As to your Edits, I would like to here you views on the Repeal Association. The use of the word “Revolutionary” to describe it? In what context are you using the word? The disparaging way they were referred to as Young Ireland, was used before the formed the Irish Confederation. They were called Young Ireland, when still Members of the Repeal Association, and rejected that title. This is a very important point, because they were determined that the Association remain united. The use of the words “Split” and “Splinter” would not be appropriate, the same way your use of the word “disparaging,” is much more appropriate then the one I used. The terms used at the time was seceded, and faction. The use of terminology therefore is very important, as the use of words have changed, so has there meaning. On the prohibiting of the Clontarf meeting, would it not be wise to mention the proclamation that was issued the night before, and how this “projected slaughter” and “salutary lesson,” they felt to be the motivation behind it. On a personal note, what are you views on the use of the term “Famine,” when describing the potato blight? With an over abundance of food in the country at the time, how could it be described as a famine? Domer48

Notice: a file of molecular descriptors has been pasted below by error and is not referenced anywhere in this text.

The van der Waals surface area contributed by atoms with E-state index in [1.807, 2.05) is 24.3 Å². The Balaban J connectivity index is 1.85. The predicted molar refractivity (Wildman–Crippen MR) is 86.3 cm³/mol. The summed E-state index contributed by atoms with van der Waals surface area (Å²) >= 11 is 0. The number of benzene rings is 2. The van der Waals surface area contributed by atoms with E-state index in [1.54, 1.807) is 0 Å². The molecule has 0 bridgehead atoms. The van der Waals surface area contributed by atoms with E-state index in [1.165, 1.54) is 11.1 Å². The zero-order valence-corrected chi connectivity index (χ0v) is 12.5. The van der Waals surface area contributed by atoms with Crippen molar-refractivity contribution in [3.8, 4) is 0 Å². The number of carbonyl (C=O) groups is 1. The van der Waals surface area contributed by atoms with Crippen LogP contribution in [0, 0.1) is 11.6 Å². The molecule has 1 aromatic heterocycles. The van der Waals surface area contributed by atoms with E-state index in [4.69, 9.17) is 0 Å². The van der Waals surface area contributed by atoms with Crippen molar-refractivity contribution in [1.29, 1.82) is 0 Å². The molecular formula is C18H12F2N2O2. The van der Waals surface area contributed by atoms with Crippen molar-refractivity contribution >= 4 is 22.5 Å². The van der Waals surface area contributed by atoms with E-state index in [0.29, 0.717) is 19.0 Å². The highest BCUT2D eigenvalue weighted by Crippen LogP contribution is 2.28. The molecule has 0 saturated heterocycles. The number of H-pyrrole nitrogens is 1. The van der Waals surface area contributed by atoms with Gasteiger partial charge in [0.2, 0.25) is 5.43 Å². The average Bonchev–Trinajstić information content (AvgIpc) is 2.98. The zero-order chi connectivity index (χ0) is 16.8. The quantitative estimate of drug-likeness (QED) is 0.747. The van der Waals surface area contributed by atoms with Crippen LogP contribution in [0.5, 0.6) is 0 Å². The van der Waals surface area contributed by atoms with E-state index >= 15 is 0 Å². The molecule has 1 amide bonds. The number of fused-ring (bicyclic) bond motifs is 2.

In answer to Dormers points:

Roy Foster